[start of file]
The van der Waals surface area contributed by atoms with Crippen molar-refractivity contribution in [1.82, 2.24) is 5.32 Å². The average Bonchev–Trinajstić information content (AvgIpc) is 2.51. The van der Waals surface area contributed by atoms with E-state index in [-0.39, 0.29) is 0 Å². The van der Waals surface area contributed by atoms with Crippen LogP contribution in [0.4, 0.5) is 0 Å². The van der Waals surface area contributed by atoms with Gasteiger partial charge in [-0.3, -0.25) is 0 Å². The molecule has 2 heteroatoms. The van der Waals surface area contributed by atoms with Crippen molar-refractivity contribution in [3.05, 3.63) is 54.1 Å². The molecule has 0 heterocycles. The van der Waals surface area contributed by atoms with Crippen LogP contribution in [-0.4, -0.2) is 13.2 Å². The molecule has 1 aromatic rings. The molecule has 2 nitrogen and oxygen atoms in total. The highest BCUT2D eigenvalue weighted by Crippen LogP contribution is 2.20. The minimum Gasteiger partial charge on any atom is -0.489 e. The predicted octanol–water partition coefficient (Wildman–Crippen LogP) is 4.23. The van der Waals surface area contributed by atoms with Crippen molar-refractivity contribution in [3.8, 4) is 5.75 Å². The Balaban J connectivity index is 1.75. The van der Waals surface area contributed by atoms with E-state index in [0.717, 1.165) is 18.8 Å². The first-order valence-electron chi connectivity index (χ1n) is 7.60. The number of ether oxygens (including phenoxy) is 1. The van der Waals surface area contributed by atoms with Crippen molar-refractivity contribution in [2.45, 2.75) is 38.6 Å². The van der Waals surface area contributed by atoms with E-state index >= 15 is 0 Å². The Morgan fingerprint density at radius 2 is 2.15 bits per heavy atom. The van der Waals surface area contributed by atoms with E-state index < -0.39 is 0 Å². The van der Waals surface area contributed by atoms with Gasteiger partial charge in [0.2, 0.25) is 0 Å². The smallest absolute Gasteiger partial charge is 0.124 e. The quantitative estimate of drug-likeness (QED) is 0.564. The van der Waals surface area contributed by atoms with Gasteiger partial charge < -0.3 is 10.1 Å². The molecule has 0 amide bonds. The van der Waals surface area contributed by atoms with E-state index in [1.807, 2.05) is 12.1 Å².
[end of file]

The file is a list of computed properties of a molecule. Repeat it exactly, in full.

The van der Waals surface area contributed by atoms with Crippen molar-refractivity contribution in [1.82, 2.24) is 5.32 Å². The average Bonchev–Trinajstić information content (AvgIpc) is 2.51. The van der Waals surface area contributed by atoms with E-state index in [-0.39, 0.29) is 0 Å². The van der Waals surface area contributed by atoms with Crippen LogP contribution in [0.4, 0.5) is 0 Å². The van der Waals surface area contributed by atoms with Gasteiger partial charge in [-0.3, -0.25) is 0 Å². The molecule has 2 heteroatoms. The van der Waals surface area contributed by atoms with Crippen molar-refractivity contribution in [3.05, 3.63) is 54.1 Å². The molecule has 0 heterocycles. The van der Waals surface area contributed by atoms with Crippen LogP contribution in [-0.4, -0.2) is 13.2 Å². The molecule has 1 aromatic rings. The molecule has 2 nitrogen and oxygen atoms in total. The highest BCUT2D eigenvalue weighted by Crippen LogP contribution is 2.20. The minimum Gasteiger partial charge on any atom is -0.489 e. The predicted octanol–water partition coefficient (Wildman–Crippen LogP) is 4.23. The van der Waals surface area contributed by atoms with Crippen molar-refractivity contribution in [3.8, 4) is 5.75 Å². The Balaban J connectivity index is 1.75. The van der Waals surface area contributed by atoms with E-state index in [0.717, 1.165) is 18.8 Å². The first-order valence-electron chi connectivity index (χ1n) is 7.60. The number of ether oxygens (including phenoxy) is 1. The van der Waals surface area contributed by atoms with Crippen molar-refractivity contribution in [2.45, 2.75) is 38.6 Å². The van der Waals surface area contributed by atoms with E-state index >= 15 is 0 Å². The Morgan fingerprint density at radius 2 is 2.15 bits per heavy atom. The van der Waals surface area contributed by atoms with E-state index < -0.39 is 0 Å². The van der Waals surface area contributed by atoms with Gasteiger partial charge in [0.2, 0.25) is 0 Å². The smallest absolute Gasteiger partial charge is 0.124 e. The quantitative estimate of drug-likeness (QED) is 0.564. The van der Waals surface area contributed by atoms with Gasteiger partial charge < -0.3 is 10.1 Å². The molecule has 0 amide bonds. The van der Waals surface area contributed by atoms with E-state index in [1.807, 2.05) is 12.1 Å².